Each household in Saudi Arabia can recruit eight workers for household work, but Bangladeshi migrant workers recruited for the posts do not always end up working where they are supposed to
There is no such thing as a “free visa” for Saudi Arabia, however, more than half of the Bangladeshi migrant workers who travel to the country do so on free visas, according to various sources.
The term “free visa” refers to a stratagem by Bangladeshi recruiting agencies in collusion with Saudi Arabian nationals to send migrant workers to the country and have them find work illegally, the sources added.
Bangladeshi migrant workers who travel to Saudi Arabia on free visas are at grave risk as they have no guarantee of employment, food or accommodations. Many of the workers are also at risk of being deported for violating the conditions of their visas.
How does a ‘free visa’ work?
Each household in Saudi Arabia can recruit eight workers for different kinds or work, such as driving, gardening or cooking. Some of the households recruit workers to fill the positions through Bangladeshi recruiting agencies.
However, Bangladeshi migrant workers who travel on free visas are employed at their respective households in name only. Once they arrive in Saudi Arabia, they must find their own employment and accommodations.
Also Read- 8,427 expats fly to Saudi Arabia in 10 days
The Saudi households are paid $1,500-2,000 by the recruiting agencies for “sponsoring” the visas of the migrant workers. Some of the households also demand a portion of the income earned by the migrant workers at whatever work they find.
Any employment the migrant workers find is illegal, as their visas only allow them to work in the households specified.
Problems of ‘free visas’
Md Tuhin from Munshiganj returned to Bangladesh from Saudi Arabia last year. He had travelled to Saudi Arabia as a gardener on a free visa.
“The scope for work and salaries of migrant workers who went to Saudi Arabia on free visas is extremely limited. I found some work where I was paid 700 Riyals a month, but I needed 400 Riyals for my accommodation and I had to pay my sponsor 300 Riyals a month as he allowed me to work outside his household,” Tuhin said.
“I agreed to pay him the 300 Riyals a month, as he would otherwise have informed police and sent me back to Bangladesh before recruiting another person through the recruiting agencies. However, police caught me working outside the household and sent me back to Bangladesh anyway,” he added.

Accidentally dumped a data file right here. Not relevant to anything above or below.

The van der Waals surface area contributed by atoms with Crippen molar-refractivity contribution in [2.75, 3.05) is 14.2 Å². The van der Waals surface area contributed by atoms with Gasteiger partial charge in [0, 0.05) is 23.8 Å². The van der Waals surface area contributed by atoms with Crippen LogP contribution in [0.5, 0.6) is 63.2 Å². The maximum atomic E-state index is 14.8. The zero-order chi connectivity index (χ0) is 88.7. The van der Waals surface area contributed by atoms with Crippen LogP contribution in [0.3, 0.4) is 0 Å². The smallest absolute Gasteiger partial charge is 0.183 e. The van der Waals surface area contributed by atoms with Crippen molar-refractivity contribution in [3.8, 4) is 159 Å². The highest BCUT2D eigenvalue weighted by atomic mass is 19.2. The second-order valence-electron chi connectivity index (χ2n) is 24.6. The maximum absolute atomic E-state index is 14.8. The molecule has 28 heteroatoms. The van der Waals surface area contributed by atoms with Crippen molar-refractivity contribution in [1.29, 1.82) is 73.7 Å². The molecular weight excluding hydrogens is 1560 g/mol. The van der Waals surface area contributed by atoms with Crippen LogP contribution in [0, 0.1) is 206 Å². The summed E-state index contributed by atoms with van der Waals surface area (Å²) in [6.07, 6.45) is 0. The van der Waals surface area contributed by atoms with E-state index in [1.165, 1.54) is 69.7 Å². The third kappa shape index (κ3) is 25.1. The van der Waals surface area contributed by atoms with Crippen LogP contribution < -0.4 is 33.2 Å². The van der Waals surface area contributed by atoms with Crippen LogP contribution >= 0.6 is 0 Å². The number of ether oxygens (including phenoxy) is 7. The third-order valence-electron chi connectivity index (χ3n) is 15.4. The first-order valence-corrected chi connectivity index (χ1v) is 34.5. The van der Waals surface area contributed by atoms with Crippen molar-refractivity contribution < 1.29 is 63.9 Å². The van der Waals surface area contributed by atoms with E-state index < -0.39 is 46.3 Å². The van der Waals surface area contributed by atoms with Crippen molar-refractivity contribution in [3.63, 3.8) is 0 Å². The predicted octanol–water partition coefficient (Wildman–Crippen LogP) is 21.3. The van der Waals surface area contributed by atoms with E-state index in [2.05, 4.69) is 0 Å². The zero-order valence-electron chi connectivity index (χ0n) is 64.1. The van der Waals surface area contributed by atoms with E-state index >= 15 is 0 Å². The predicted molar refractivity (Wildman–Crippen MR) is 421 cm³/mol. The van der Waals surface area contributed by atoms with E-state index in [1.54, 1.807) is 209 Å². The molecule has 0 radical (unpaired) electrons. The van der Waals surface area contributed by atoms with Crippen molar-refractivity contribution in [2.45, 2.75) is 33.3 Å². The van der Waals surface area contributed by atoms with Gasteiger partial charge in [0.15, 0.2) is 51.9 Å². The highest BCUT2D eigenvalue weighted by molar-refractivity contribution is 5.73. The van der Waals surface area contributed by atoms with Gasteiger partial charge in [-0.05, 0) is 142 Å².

The Covid-19 pandemic made the situation worse for Bangladeshis in Saudi Arabia on free visas, as it limited work opportunities when they desperately needed them to pay for basic essentials and accommodation.
Punam Bhuiyan is a Bangladeshi migrant worker who had worked in Saudi Arabia for 14 years before recently losing his job. He told Dhaka Tribune that workers visited him every day with requests to arrange work in Saudi Arabia.
“The workers do not really understand that there not many work opportunities in Saudi Arabia,” Punam added.
What do experts say?
Refugee and Migratory Movements Research Unit (RMMRU) Chair Dr Tasneem Siddiqui said: “Free visas have to be stopped at any cost. The Bangladesh government wants to boost manpower export numbers, which is why free visas are continuing.
“The Saudi government is also not helping to resolve the problem. They are allowing a family to employ eight persons for household work, whether the family needs that many people or not. We need to pressure the Saudi government to stop free visas, as they are just using them to get workers for cheaper salaries,” she added.
The RMMRU chair further said Bangladeshi recruiting agencies were not even trying to get proper visas anymore and illegal activities such as free visas might impact future manpower exports.
Bangladesh Association of International Recruiting Agencies (BAIRA) Secretary General Shamim Ahmed Chowdhury said: “Most of those who returned recently from Saudi Arabia went there on free visas. Due to Covid-19, there was no work there and no money to renew work permits, so they had to come back to Bangladesh.
“A Bangladeshi migrant who goes there must have a sponsor. If he wants to work at another place than that of his sponsor, he needs a no-objection certificate and the new employer has to maintain all documents for transfer of the sponsorship. If this process is not maintained, the migrant worker is working illegally and the police will send the worker back to Bangladesh,” he added.
“The Saudi government should stop issuing these kinds of visas and Bangladeshi diplomats have to press the Saudi authorities on the issue,” he further said.
According to the BAIRA secretary general, free visas are always discouraged as they create various problems, such as resulting in migrant workers coming back without any remittance.
In 2020, a total of 181,218 Bangladeshi went abroad. Among them 133,997 went to Saudi Arabia, the single largest market for Bangladeshi migrants.